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The world's oldest existing homosexual rights group said Monday it hoped Pope Benedict XVI's successor would be friendlier to gays and lesbians.
"We're not sad," the Amsterdam-based COC's spokesman Philip Tijsma told AFP after the 85-year-old pontiff's shock resignation announcement.
"All we hope for is that the new pope will be a little kinder towards LGBT's (lesbians, gays, bisexuals and transgenders) in the Church, but also in the world in general," he said.
The new pope "should be less obsessed with the question of homosexuality," Tijsma added, saying Pope Benedict repeatedly spoke out against gay marriage.
Benedict called in a December speech for Catholics to "fight" to maintain the traditional family consisting of a father, mother and children, saying a transformation was threatening mankind itself.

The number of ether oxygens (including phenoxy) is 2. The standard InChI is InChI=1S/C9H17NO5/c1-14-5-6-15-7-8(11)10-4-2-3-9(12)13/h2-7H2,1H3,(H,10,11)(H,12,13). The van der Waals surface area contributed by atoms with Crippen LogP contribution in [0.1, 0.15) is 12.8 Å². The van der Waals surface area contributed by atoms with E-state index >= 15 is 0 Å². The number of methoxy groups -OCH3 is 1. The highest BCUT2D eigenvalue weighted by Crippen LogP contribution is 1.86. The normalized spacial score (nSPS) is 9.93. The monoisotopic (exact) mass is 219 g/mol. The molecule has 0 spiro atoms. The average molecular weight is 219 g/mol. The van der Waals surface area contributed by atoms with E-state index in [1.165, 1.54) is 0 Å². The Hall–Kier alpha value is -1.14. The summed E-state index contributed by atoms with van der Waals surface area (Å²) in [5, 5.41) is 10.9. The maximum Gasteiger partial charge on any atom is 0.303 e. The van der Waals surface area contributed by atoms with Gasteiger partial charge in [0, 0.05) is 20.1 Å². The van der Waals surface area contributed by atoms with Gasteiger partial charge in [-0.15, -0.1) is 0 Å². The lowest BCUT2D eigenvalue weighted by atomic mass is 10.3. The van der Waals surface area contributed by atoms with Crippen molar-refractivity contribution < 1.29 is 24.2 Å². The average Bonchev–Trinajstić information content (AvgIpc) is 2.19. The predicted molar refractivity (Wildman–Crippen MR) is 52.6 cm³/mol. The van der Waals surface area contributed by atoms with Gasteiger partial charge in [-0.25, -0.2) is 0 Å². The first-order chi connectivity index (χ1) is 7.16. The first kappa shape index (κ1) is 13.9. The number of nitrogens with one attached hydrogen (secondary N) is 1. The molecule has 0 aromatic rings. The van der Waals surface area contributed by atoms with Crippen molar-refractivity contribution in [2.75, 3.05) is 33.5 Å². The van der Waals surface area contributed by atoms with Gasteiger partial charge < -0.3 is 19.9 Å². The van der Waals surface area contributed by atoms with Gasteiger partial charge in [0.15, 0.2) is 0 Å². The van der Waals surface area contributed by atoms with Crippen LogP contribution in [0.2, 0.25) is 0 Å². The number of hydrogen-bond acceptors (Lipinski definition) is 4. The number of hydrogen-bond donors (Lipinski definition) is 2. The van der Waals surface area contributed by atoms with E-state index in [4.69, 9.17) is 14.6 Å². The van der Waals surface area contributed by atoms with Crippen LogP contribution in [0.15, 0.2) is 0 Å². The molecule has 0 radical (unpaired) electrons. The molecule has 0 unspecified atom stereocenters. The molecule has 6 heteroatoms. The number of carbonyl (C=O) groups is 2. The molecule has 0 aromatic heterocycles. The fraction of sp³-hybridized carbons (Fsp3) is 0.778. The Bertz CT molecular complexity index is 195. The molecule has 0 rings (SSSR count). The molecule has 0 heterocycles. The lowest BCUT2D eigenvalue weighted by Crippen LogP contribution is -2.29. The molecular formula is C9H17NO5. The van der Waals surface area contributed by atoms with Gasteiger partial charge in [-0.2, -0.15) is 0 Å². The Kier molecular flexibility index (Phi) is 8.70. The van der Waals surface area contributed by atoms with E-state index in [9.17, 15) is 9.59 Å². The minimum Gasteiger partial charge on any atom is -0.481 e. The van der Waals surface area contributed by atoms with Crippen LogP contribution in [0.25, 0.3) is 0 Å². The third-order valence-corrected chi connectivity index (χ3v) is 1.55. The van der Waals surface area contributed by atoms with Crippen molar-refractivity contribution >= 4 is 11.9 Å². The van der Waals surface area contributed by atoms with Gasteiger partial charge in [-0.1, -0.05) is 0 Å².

"The Catholic Church recently said it wanted to fight discrimination," said Tijsma. "We believe this is a great opportunity."
"The new pope should focus in particular on problems encountered in Russia and Uganda, where gay rights are constantly being violated," he added.
The Netherlands in 2001 became the first-ever country to legalise gay marriage and several other countries have followed suit.